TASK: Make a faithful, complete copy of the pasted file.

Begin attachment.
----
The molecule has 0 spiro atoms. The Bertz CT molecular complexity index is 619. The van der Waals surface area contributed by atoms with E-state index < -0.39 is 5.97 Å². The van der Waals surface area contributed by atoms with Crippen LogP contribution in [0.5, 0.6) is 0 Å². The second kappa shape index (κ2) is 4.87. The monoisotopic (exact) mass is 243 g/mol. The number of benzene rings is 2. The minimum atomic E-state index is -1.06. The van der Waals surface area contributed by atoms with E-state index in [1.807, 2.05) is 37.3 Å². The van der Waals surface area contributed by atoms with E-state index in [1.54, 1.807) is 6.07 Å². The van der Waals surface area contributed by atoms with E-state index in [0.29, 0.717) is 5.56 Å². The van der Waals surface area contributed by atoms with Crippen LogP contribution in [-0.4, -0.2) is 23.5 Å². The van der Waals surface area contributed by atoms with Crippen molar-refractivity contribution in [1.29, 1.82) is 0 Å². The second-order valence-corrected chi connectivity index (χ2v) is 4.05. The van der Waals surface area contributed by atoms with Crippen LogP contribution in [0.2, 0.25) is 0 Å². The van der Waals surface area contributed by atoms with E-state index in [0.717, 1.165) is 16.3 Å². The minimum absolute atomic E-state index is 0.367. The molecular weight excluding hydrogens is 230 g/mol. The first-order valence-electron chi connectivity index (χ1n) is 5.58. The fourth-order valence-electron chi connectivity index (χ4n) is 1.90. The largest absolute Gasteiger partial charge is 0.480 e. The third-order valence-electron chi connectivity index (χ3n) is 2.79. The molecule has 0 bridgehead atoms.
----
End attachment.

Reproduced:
The molecule has 0 spiro atoms. The Bertz CT molecular complexity index is 619. The van der Waals surface area contributed by atoms with E-state index < -0.39 is 5.97 Å². The van der Waals surface area contributed by atoms with Crippen LogP contribution in [0.5, 0.6) is 0 Å². The second kappa shape index (κ2) is 4.87. The monoisotopic (exact) mass is 243 g/mol. The number of benzene rings is 2. The minimum atomic E-state index is -1.06. The van der Waals surface area contributed by atoms with E-state index in [1.807, 2.05) is 37.3 Å². The van der Waals surface area contributed by atoms with E-state index in [1.54, 1.807) is 6.07 Å². The van der Waals surface area contributed by atoms with E-state index in [0.29, 0.717) is 5.56 Å². The van der Waals surface area contributed by atoms with Crippen LogP contribution in [-0.4, -0.2) is 23.5 Å². The van der Waals surface area contributed by atoms with Crippen molar-refractivity contribution in [1.29, 1.82) is 0 Å². The second-order valence-corrected chi connectivity index (χ2v) is 4.05. The van der Waals surface area contributed by atoms with Crippen LogP contribution in [0.2, 0.25) is 0 Å². The van der Waals surface area contributed by atoms with E-state index in [0.717, 1.165) is 16.3 Å². The minimum absolute atomic E-state index is 0.367. The molecular weight excluding hydrogens is 230 g/mol. The first-order valence-electron chi connectivity index (χ1n) is 5.58. The fourth-order valence-electron chi connectivity index (χ4n) is 1.90. The largest absolute Gasteiger partial charge is 0.480 e. The third-order valence-electron chi connectivity index (χ3n) is 2.79. The molecule has 0 bridgehead atoms.